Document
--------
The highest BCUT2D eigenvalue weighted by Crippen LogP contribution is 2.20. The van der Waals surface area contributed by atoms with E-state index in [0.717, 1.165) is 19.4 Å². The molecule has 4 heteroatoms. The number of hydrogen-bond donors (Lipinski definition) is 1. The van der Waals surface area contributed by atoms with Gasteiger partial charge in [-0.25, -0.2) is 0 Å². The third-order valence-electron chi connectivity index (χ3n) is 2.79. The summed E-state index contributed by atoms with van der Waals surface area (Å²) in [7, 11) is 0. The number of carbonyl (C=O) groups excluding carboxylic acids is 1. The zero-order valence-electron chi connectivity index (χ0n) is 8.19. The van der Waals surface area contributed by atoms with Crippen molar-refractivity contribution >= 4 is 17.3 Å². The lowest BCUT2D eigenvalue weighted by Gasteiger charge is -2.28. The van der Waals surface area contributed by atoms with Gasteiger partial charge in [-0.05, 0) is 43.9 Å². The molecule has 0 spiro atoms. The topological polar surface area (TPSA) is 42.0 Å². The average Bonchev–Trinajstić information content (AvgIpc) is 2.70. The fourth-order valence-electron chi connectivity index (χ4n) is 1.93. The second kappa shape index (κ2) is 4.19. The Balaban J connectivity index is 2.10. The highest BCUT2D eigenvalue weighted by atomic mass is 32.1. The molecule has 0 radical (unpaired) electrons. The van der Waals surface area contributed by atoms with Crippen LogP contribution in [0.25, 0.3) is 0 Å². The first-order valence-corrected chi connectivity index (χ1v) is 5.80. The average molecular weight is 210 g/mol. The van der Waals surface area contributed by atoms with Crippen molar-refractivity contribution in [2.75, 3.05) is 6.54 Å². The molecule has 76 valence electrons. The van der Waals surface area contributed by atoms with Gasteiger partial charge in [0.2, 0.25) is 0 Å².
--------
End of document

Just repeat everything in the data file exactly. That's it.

The highest BCUT2D eigenvalue weighted by Crippen LogP contribution is 2.20. The van der Waals surface area contributed by atoms with E-state index in [0.717, 1.165) is 19.4 Å². The molecule has 4 heteroatoms. The number of hydrogen-bond donors (Lipinski definition) is 1. The van der Waals surface area contributed by atoms with Gasteiger partial charge in [-0.25, -0.2) is 0 Å². The third-order valence-electron chi connectivity index (χ3n) is 2.79. The summed E-state index contributed by atoms with van der Waals surface area (Å²) in [7, 11) is 0. The number of carbonyl (C=O) groups excluding carboxylic acids is 1. The zero-order valence-electron chi connectivity index (χ0n) is 8.19. The van der Waals surface area contributed by atoms with Crippen molar-refractivity contribution >= 4 is 17.3 Å². The lowest BCUT2D eigenvalue weighted by Gasteiger charge is -2.28. The van der Waals surface area contributed by atoms with Gasteiger partial charge in [-0.05, 0) is 43.9 Å². The molecule has 0 spiro atoms. The topological polar surface area (TPSA) is 42.0 Å². The average Bonchev–Trinajstić information content (AvgIpc) is 2.70. The fourth-order valence-electron chi connectivity index (χ4n) is 1.93. The second kappa shape index (κ2) is 4.19. The Balaban J connectivity index is 2.10. The highest BCUT2D eigenvalue weighted by atomic mass is 32.1. The molecule has 0 radical (unpaired) electrons. The van der Waals surface area contributed by atoms with Crippen LogP contribution in [0.25, 0.3) is 0 Å². The first-order valence-corrected chi connectivity index (χ1v) is 5.80. The average molecular weight is 210 g/mol. The van der Waals surface area contributed by atoms with Crippen molar-refractivity contribution in [2.75, 3.05) is 6.54 Å². The molecule has 76 valence electrons. The van der Waals surface area contributed by atoms with Gasteiger partial charge in [0.2, 0.25) is 0 Å².